Singapore is not unfamiliar to Japanese lifestyle concept brands such as Daiso, Muji, Tokyu Hands and Miniso.
Co-founded in 2013 by Japanese designer Miyake Jyunya and Chinese entrepreneur Ye Guo Fu, Miniso prides itself as a brand selling well-designed products, ranging from homeware, bags and electronics, at low prices.
In fact, nothing is priced above $40.
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In an interview with The New Paper, Singapore director of Miniso Alex Zhang said that he is confident that the brick-and-mortar model will continue to serve the brand well, despite the rise of online shopping.
“From what we observed, Singaporeans still enjoy the experience of shopping in malls. People here still love seeing the designs and products in person before buying them,” he added.
In an another interview with TODAY, co-founder Jyunya said its strengths and unique selling points – its products, designs, concepts, and price points – are what sets the company apart from their competition.
He added that Miniso also makes the effort to constantly refresh its items and introduce new items every one to three weeks, so that its customers will never get bored.
Overcoming The Many Odds
Miniso got off to a rocky start after entering the Singaporean market in December 2015.
Netizens doubted the brand’s authenticity, and questioned the inaccurate use of the Japanese language on its product packaging.
Co-founder Ye acknowledged the substandard copywriting on its products, claiming that it was an oversight on their part due to the company’s fast growth (80 – 100 Miniso stores open every month in China).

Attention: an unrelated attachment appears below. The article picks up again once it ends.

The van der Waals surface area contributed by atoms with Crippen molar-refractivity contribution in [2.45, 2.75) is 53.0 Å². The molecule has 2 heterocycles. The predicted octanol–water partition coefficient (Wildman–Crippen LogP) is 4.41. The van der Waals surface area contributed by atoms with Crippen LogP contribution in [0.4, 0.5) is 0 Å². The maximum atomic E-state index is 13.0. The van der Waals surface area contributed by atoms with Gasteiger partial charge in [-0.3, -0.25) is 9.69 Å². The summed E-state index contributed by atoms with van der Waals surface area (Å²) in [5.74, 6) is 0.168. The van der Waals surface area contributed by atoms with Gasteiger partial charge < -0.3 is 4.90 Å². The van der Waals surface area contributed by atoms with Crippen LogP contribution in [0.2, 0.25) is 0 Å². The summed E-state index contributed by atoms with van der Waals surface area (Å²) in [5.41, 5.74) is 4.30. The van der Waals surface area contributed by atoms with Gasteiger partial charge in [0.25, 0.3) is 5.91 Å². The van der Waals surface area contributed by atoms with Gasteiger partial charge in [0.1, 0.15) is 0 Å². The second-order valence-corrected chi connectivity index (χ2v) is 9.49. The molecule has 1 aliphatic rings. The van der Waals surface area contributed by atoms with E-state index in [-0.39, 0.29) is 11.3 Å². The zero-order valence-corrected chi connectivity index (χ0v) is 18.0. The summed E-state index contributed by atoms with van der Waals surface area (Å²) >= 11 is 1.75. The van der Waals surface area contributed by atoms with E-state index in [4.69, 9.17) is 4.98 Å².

To rectify this, Ye said that the company had plans to hire “the best professionals in the industry” to manage the brand’s marketing communications.
Many also questioned why Miniso, despite claiming to be a Japanese brand, had only four stores in Tokyo compared with over a thousand in China.
The co-founders attributed this to the high saturation rate of similar products in the Japanese domestic market. The founders’ first priority was to globalise the brand, and they saw greater business potential in other countries.
However, they claimed that they are always on the look-out for opportunities to grow the Japanese market.
The brand also attracted flak because its name sounded like the popular $2 chain Daiso and its logo resembled that of Uniqlo.
In response, the company explained that the logo was designed to be simple and modern, in line with the brand’s philosophy. The “mini” in Miniso was derived from minimarts, and the red was chosen as it was an auspicious colour in Asia.
A Prosperous Future
The company’s expansion has been ambitious and aggressive since its inception, and despite the criticism thrown their way, their rise to popularity has been a successful one.
With more than 1,000 points of sales worldwide, from Hong Kong to Russia and Turkey, Miniso is a perfect example of how offline retails can still thrive in this time of e-commerce.
Featured Image Credit: SG Asia City